5 Quotes That Shed Light On The Immigrant Experience

I was in college when I first learned the difference between a country and its government. And also how the political concept of a nation is so far removed from the level of an individual. How do you define a nation? Who gets to decide where one nation ends and the other starts? The boundaries are fuzzy and keep changing. Who decides who will monopolize a stretch of land while others get labeled immigrants or refugees? Even though I’m still searching for concrete answers to all these questions, there are a few books that provided some clarity in the immigrant situation. Here is a list of enlightening quotes from them that helped me comprehend the immigrant experience better.

1. “While the astronauts, heroes forever, spent mere hours on the moon, I have remained in this new world for nearly thirty years. I know that my achievement is quite ordinary. I am not the only man to seek his fortune far from home, and certainly I am not the first. Still, there are times I am bewildered by each mile I have traveled, each meal I have eaten, each person I have known, each room in which I have slept. As ordinary as it all appears, there are times when it is beyond my imagination.”
Interpreter of Maladies by Jhumpa Lahiri

americanah2.”When you are black in America and you fall in love with a white person, race doesn’t matter when you’re alone together because it’s just you and your love. But the minute you step outside, race matters. But we don’t talk about it. We don’t even tell our white partners the small things that piss us off and the things we wish they understood better, because we’re worried they will say we’re overreacting, or we’re being too sensitive. And we don’t want them to say, Look how far we’ve come, just forty years ago it would have been illegal for us to even be a couple blah blah blah, because you know what we’re thinking when they say that? We’re thinking why the fuck should it ever have been illegal anyway? But we don’t say any of this stuff. We let it pile up inside our heads and when we come to nice liberal dinners like this, we say that race doesn’t matter because that’s what we’re supposed to say, to keep our nice liberal friends comfortable. It’s true. I speak from experience.”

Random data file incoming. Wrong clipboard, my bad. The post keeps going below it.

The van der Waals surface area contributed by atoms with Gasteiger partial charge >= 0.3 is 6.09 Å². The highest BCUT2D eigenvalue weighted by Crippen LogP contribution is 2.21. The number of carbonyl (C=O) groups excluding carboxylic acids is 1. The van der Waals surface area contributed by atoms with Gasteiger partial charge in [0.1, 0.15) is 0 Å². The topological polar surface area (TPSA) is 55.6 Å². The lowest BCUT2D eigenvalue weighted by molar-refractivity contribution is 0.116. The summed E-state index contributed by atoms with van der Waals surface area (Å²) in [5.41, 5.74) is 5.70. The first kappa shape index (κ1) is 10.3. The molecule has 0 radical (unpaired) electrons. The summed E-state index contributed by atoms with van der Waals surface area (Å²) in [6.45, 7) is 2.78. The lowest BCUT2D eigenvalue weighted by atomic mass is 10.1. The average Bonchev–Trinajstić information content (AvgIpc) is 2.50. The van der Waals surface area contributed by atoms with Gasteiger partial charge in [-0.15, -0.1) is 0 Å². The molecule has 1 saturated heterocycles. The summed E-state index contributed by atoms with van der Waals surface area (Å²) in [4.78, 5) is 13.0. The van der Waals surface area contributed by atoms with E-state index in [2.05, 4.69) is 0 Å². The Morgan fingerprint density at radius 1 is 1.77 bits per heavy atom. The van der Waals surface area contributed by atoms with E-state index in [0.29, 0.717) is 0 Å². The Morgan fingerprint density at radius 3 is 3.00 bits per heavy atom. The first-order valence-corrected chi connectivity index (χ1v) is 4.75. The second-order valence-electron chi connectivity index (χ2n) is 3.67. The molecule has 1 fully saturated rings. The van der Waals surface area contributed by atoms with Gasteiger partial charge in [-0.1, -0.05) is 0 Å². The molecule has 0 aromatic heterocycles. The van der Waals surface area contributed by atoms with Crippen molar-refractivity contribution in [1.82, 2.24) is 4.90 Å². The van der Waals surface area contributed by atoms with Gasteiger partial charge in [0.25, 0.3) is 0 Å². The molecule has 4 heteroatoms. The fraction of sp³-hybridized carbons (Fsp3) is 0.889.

Americanah by Chimamanda Ngozi Adichie

the sun and her flowers by rupi kaur book cover3.“Perhaps we are all immigrants
trading one home for another
first we leave the womb for air
then the suburbs for the filthy city
in search for a better life
some of us just happen to leave entire countries”

The Sun and Her Flowers by Rupi Kaur

4.“I know a few things to be true. I do not know where I am going, where I have come from is disappearing, I am unwelcome and my beauty is not beauty here. My body is burning with the shame of not belonging, my body is longing. I am the sin of memory and the absence of memory. I watch the news and my mouth becomes a sink full of blood. The lines, the forms, the people at the desks, the calling cards, the immigration officers, the looks on the street, the cold settling deep into my bones, the English classes at night, the distance I am from home. But Alhamdulilah all of this is better than the scent of a woman completely on fire, or a truckload of men, who look like my father pulling out my teeth and nails, or fourteen men between my legs, or a gun, or a promise, or a lie, or his name, or his manhood in my mouth.”

Teaching My Mother How to Give Birth by Warsan Shire

5.“And then it occurs to me. They are frightened. In me, they see their own daughters, just as ignorant, just as unmindful of all the truths and hopes they have brought to America. They see daughters who grow impatient when their mothers talk in Chinese, who think they are stupid when they explain things in fractured English. They see that joy and luck do not mean the same to their daughters, that to these closed American-born minds “joy luck” is not a word, it does not exist. They see daughters who will bear grandchildren born without any connecting hope passed from generation to generation.”

The Joy Luck Club by  Amy Tan